It was in Mr. Chuney's high school class back in 1996 that I fell in love with photography. The humorous, eccentric instructor was loved by his students and that included me. This was the age of silver photography and I was instantly taken with the enter process of capturing images on film, developing it in a sulfuric bath and printing those images on precious photography paper. After my first semester of the class, I spent my Christmas break checking out every book on the subject from the Newburgh Free Library. When I returned in January to school I was bubbling with new ideas and techniques for combining effects and filters. Mr. Chuney seemed impressed, but also like he'd seen this type of enthusiasm before. He asked me one thing.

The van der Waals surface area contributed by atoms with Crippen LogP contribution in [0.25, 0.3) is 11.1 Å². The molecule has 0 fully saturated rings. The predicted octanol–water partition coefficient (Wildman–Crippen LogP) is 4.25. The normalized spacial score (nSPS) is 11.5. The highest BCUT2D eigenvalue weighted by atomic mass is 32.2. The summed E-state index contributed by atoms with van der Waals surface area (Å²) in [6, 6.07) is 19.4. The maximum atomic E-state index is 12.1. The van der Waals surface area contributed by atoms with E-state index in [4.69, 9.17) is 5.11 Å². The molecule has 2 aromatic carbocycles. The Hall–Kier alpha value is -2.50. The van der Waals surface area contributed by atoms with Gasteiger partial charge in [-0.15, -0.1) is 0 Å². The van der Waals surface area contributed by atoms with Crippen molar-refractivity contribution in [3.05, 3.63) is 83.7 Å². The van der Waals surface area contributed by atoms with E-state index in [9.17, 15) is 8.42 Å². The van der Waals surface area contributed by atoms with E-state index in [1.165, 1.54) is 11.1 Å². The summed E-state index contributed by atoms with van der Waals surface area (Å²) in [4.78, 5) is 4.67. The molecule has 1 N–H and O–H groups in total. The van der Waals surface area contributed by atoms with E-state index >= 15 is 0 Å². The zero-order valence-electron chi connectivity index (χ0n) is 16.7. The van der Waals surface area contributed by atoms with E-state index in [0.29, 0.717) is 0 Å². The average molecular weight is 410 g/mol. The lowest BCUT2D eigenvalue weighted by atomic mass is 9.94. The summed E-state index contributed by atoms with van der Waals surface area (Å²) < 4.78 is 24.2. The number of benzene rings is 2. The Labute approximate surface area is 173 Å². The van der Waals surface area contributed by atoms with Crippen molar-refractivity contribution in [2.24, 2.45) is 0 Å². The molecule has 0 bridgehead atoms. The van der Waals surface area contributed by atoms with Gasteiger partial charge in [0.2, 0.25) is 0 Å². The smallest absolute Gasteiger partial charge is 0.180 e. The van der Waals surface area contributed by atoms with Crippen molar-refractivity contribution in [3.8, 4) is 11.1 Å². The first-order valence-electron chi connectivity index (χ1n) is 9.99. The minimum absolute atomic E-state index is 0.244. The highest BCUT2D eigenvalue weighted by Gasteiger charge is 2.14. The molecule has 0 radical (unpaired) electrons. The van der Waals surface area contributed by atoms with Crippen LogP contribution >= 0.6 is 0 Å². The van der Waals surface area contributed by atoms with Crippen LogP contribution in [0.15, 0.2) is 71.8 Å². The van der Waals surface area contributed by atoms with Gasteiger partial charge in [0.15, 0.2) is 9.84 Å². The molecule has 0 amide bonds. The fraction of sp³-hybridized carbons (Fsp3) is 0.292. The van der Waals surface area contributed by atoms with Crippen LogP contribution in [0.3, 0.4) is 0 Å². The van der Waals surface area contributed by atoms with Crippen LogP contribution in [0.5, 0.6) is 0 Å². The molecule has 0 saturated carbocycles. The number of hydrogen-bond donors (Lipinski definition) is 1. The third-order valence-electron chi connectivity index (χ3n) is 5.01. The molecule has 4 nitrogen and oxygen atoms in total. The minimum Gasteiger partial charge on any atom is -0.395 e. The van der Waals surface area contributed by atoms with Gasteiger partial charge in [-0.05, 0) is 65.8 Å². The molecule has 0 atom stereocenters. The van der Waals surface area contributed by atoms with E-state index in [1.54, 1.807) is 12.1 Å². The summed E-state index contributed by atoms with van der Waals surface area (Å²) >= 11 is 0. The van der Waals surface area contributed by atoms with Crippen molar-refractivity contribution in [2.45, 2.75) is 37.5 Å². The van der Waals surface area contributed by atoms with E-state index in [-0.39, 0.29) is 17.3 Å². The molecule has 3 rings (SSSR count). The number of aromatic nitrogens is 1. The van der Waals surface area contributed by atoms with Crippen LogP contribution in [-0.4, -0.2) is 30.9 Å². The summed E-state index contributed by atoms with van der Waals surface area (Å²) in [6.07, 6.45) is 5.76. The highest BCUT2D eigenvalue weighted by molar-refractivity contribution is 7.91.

"What makes the image?"
Pouring through the information I had just learned about effects and new photography gear, I searched my head for the answer. Struggling, Mr. Chuney interjected.
I instantly knew what he meant. Mr. Chuney was teaching me that all the bells and whistles didn't really matter that much. What mattered was my creative concept, and I should start there first. Amazing. Over the next 25 years, the craft of photography has evolved with the heavy injection of technology, and democratization of the smartphone camera. However, that truth Mr. Chuney shared way back then still rings true. The artist composing an intriguing image matters most. The bells and whistles are always secondary. Bravo Mr. Chuney. Bravo.